As fashion’s obsession with ’90s and early aughts style rages on, Puma is resurrecting the Mostro — one of the German brand’s hit shoes from 1999.
The shoe was the star of Puma’s latest York Fashion Week outing — which it called “Welcome to the Amazing Mostro Show” — at the Park Avenue Armory on Thursday night. The brand turned the space into an amusement park of sorts, complete with an old-school swing ride that spun the shoes and a soundtrack fitting for a rave. (A pre-show performance by Eartheater set the mood.)
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The Mostro’s name is derived from the Italian word for “monster.” With its instantly recognizable spiked outsoles and Velcro-strapped uppers, it was an undeniable hit in the early 2000s.
“After all the overly built sneakers, the chunky dad [shoes], the outdoor trend, it was clear that the low profile was going to come back massively. We were just patiently waiting, and now it’s time,” Puma creative director Heiko Desens said.
The show, styled by i-D magazine editor-in-chief Alastair McKimm, featured 56 full looks, which included both custom and commercial pieces from Puma’s upcoming fall 2024 catalog.
“We wanted to show all the different versions how the shoe works because we get a lot of people who say, ‘How does it work with track suits? How does it work with shorts? We built the show apparel to support the whole look,” Desens explained. “We had the directions set: The pants need to be oversized or need to be super tight and cropped.”
Puma chief product officer Maria Valdes said upon first impression, it might appear difficult to envision the shoe paired with a variety of ready-to-wear looks. “But once you start seeing the different types of consumers, it shows you what the spectrum can be and determine how you style it and wear it.”
The event included several show-exclusive iterations of the Mostro, such as a knit over-the-knee version with a sock construction and 3D printed low-cut shoes. (Puma also engineered 3D shin guards and gloves to illustrate how the innovation stretches and expands.)
“We’re experimenting and reengineering the Mostro in 3D,” Desens said. “What would it look like if you would start from zero? This is something we need to test.”
As for the accompanying apparel, which Desens described as the canvas to showcase the shoe, Puma’s concept was simple: Big extremes.
For instance, Puma reimagined iconic T7 track suit in multiple ways with massive pants and shrunken jackets. The brand also played with the proportions of everyday staples, such as baseball caps with tiny brims and dad hats with massive ones.
“Nothing is regular. Everything is either really oversized or very shrunken. Those are the looks that work best with the Mostro,” Desens said. “Regular track suits don’t work.”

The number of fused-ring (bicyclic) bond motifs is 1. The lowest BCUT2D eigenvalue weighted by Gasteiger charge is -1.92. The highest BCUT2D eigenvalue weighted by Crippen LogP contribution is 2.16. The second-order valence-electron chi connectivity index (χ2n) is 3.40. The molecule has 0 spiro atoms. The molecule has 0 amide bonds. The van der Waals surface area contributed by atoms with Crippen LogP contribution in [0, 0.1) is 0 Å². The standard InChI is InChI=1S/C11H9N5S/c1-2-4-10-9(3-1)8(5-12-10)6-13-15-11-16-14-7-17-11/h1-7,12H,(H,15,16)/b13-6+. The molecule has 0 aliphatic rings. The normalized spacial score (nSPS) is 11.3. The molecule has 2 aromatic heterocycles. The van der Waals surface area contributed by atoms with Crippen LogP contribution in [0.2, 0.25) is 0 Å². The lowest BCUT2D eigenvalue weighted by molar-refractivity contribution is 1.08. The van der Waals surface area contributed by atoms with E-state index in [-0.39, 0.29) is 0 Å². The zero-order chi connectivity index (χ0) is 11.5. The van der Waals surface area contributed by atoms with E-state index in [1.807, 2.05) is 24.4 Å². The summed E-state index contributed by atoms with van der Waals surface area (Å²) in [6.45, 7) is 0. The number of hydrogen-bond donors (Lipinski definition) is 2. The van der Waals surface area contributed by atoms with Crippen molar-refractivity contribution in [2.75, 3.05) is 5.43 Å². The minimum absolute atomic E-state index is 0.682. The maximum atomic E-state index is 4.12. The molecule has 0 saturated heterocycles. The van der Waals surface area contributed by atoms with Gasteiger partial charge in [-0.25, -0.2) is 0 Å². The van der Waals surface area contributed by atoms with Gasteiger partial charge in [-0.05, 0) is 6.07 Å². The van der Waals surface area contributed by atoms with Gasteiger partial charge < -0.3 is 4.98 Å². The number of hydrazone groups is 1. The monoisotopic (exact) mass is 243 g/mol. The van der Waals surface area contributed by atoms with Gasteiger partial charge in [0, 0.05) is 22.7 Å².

A majority of the looks were monochromatic, executed in black or white — with metallic silver, neon yellow, lavender and two multicolor outfits providing a few moments of contrast.
The Future of Mostro
Desens sees similarities in Mostro consumers from years past and today.
“The audience back then was looking for an elevated shoe. The Mostro had a lot of leather elements, a lot of detailing. It was very different from traditional court and running silhouettes,” Desens explained, noting that the style quickly became an alternative to a loafer or leather shoe.
More than two decades later, consumers are on the hunt for something new again. “They tired of the last decade of uniform clothes. We all know what the shoes were the last 10-15 years that dominated fashion and streetwear. They don’t want to conform to that anymore,” the creative director said.
The Mostro’s reintroduction began in fall 2023, when Puma teamed up with Ottolinger, the Berlin-based fashion brand created by Swiss designers Christa Bösch and Cosima Gadient. Their collaborative collection, featuring reimagined takes of the Mostro Boot, debuted at a pop-up shop in Paris in late September.
A launch of the Mostro in light gray and bright yellow hues followed in January, with the shoes being sold in select retailers.
Looking ahead, Desens confirmed Puma will release the “Ectasy Pack” in the next two months, which will focus on strong colors.
Further down the line, Desens said the first camouflage drop will debut “toward the end of the year,” as well as an iteration with mono mesh uppers will drop in the summer. Also, consumers can expect collaborations on the silhouette this fall.
“We will keep it quite tight this year, and when it’s the right time we will expand,” Valdes said. “This week, we have had a lot of meetings with our key accounts, with selected retailers and we have received a lot of positive attention and intention to collaborate with us.”
About the Author
Peter Verry is the Senior News and Features Editor for Athletic and Outdoor at Footwear News. He oversees coverage of the two fast-paced and ultracompetitive markets, which includes conducting in-depth interviews with industry leaders and writing stories on sneakers and outdoor shoes. He is a lifelong sneaker addict (and shares his newest purchases via @peterverry on Instagram) and spends most of his free time on a trail. He holds an M.A. in journalism from Hofstra University and can be reached at firstname.lastname@example.org.
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